I elaborated on this topic in my book, Weightlifting Programming, but since that publication (2012), some circumstances have changed and it’s not a bad idea to periodically revisit some concepts. I’ll try to keep this first part brief. We’ll start out discussing humans since they are a very unique species and the one that we are trying to develop into weightlifters and athletes in other sports.
1. Human ancestors began walking upright on two legs ca 5 million years ago (mya). This along with prehensile, opposable thumbs and extensive shoulder joint mobility enabled their descendants (us) to perform snatches and clean & jerks.
2. Our immediate predecessors were localized in Africa and began walking out of Africa around 60,000 years ago (kya). By 14 kya they were living on every continent except Antarctica. No other large vertebrate species has done this. They were able to survive on whatever foodstuffs they encountered meaning they were digestively very adaptable.
3. Some groups found themselves in situations of genetic isolation and underwent regional microevolution resulting in what some humans call “races”. This term is not used for any other species. The microevolution produced some distinctive morphs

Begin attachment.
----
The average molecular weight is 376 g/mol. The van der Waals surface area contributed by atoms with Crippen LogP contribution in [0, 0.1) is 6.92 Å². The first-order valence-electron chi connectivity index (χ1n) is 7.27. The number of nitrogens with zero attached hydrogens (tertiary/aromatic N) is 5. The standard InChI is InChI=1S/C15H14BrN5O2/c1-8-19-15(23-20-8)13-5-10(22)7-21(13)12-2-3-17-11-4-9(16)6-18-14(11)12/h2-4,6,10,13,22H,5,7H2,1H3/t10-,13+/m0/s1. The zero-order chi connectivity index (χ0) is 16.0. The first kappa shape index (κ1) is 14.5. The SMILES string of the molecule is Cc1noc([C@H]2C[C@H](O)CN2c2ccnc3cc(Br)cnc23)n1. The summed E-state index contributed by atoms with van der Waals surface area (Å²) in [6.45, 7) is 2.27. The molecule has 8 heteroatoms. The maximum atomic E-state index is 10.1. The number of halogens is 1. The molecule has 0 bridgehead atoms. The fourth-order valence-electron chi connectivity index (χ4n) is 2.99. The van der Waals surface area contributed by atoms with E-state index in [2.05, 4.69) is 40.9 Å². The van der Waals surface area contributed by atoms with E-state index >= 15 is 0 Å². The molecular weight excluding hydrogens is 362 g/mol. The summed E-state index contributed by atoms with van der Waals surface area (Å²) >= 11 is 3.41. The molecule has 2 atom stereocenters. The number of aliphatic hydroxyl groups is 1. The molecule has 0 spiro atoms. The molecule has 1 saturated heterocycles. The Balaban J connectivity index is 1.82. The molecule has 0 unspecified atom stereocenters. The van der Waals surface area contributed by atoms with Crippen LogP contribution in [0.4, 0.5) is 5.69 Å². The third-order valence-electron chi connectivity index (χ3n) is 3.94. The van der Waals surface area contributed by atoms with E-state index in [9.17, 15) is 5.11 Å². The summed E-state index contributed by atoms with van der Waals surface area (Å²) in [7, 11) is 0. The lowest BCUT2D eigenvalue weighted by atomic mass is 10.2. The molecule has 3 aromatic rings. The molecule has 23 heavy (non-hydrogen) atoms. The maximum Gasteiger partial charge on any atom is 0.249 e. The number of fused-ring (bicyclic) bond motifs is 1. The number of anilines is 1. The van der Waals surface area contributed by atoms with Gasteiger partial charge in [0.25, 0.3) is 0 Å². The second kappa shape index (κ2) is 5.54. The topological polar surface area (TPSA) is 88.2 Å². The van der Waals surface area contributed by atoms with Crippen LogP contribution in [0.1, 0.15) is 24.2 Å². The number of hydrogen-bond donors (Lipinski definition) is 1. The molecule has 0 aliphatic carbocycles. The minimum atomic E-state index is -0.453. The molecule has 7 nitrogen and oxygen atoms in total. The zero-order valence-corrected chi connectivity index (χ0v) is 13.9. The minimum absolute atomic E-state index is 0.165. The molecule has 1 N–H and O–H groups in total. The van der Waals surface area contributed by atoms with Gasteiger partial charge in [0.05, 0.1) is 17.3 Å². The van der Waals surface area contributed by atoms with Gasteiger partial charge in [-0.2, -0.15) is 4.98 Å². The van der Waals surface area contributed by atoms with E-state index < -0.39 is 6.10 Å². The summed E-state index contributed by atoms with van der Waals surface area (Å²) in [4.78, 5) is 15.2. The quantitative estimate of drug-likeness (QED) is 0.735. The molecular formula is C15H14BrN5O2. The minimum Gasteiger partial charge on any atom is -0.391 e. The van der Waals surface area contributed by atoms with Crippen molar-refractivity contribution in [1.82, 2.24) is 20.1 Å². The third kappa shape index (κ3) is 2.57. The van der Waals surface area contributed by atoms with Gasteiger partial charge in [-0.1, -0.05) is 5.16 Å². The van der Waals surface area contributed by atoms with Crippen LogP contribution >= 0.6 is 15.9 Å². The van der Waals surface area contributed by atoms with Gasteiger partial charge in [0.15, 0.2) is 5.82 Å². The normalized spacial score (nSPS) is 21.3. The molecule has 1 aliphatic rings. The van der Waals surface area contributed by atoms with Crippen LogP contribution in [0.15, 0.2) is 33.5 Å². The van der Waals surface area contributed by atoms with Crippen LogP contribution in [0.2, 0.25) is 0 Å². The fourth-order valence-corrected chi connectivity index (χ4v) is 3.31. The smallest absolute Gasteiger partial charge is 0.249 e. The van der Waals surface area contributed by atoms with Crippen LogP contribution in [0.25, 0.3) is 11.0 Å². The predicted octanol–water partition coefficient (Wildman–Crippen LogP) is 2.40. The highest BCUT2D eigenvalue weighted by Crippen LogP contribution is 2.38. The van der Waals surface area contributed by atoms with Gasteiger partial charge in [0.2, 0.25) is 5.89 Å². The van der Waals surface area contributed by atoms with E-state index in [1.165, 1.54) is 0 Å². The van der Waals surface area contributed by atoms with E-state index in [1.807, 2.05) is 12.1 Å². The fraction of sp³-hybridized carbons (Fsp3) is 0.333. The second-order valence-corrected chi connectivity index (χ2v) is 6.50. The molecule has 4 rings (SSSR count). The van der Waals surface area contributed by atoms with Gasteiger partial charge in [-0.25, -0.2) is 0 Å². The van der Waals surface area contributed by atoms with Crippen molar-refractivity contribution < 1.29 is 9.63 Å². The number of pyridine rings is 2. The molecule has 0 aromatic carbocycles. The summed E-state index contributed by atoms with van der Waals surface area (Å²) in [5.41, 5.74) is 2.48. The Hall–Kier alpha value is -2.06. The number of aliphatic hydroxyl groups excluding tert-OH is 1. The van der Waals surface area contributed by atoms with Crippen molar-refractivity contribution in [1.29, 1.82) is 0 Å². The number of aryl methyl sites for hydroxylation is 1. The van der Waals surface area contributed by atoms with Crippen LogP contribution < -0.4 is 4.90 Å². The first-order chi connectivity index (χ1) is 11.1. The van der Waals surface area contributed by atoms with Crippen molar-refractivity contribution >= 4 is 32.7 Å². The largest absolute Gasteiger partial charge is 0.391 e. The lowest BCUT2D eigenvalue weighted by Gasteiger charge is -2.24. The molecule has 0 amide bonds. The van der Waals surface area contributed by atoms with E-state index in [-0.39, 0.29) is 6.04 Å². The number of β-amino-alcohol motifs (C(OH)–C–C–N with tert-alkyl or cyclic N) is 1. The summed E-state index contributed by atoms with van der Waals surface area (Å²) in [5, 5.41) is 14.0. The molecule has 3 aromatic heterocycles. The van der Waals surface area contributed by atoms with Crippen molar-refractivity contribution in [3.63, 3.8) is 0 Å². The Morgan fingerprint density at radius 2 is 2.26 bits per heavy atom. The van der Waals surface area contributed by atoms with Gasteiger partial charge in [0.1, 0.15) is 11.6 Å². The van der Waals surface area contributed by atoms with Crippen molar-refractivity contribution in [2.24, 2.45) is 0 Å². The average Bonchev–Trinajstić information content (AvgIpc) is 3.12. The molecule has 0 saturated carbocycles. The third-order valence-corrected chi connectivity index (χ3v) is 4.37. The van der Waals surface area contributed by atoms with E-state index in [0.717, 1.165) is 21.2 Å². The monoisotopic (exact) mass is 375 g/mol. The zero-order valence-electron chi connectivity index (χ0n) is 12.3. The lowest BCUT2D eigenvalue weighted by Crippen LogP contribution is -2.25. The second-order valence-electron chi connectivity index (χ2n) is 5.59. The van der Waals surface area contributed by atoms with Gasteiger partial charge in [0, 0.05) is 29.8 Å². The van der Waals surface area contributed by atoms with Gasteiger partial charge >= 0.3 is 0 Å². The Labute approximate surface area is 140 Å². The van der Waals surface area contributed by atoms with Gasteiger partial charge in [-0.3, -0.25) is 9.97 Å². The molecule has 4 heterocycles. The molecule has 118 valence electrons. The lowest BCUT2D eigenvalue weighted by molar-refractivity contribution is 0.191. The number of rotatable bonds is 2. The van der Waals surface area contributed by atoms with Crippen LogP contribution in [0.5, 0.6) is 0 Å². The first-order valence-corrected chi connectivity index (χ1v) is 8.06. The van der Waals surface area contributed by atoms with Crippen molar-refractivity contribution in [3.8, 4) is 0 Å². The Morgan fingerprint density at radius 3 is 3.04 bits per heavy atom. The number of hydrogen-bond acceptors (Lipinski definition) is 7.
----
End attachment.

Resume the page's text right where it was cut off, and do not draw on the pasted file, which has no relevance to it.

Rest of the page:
4. Transcontinental migration was initially facilitated by large passenger ships and in the second half of the 20th century by large passenger jets. This led to cities with genetically diverse populations where miscegenation could gradually take place. At the same time the species became enormously popular numbering 7 billion in global population.
5. The steady increase in global population enhances the opportunity for the development of talented individuals. This factor coupled with increased miscegenation enhances the chances of encountering the athletically gifted and ideally suited.
6. BUT it also increases the chances of encountering individuals with unique genetic and development circumstances that are not subject to the methods of accepted training protocols.
7. Furthermore so many of the individuals from point 6 are arriving with questionable Physical Education, no background in sports and a rather poor conceptualization of the process of athlete development. A fair number are now entering the sport of weightlifting in the Masters program.
SO if you are an aspiring weightlifting coach be prepared to deal with the results of points 1-7, since it is so very rare that we in the weightlifting community are able to pre-filter our athletes in order to get the ones cited in point 5. Most of whom we coach will require a lot of problem solving so ONE SIZE WILL NOT FIT ALL!
AND if you are about to begin training for weightlifting try to find a coach who is reasonably good at diagnosis of problems, solving of problems and is open to consistently be learning. Weightlifting is hard enough. Try to find problem solvers.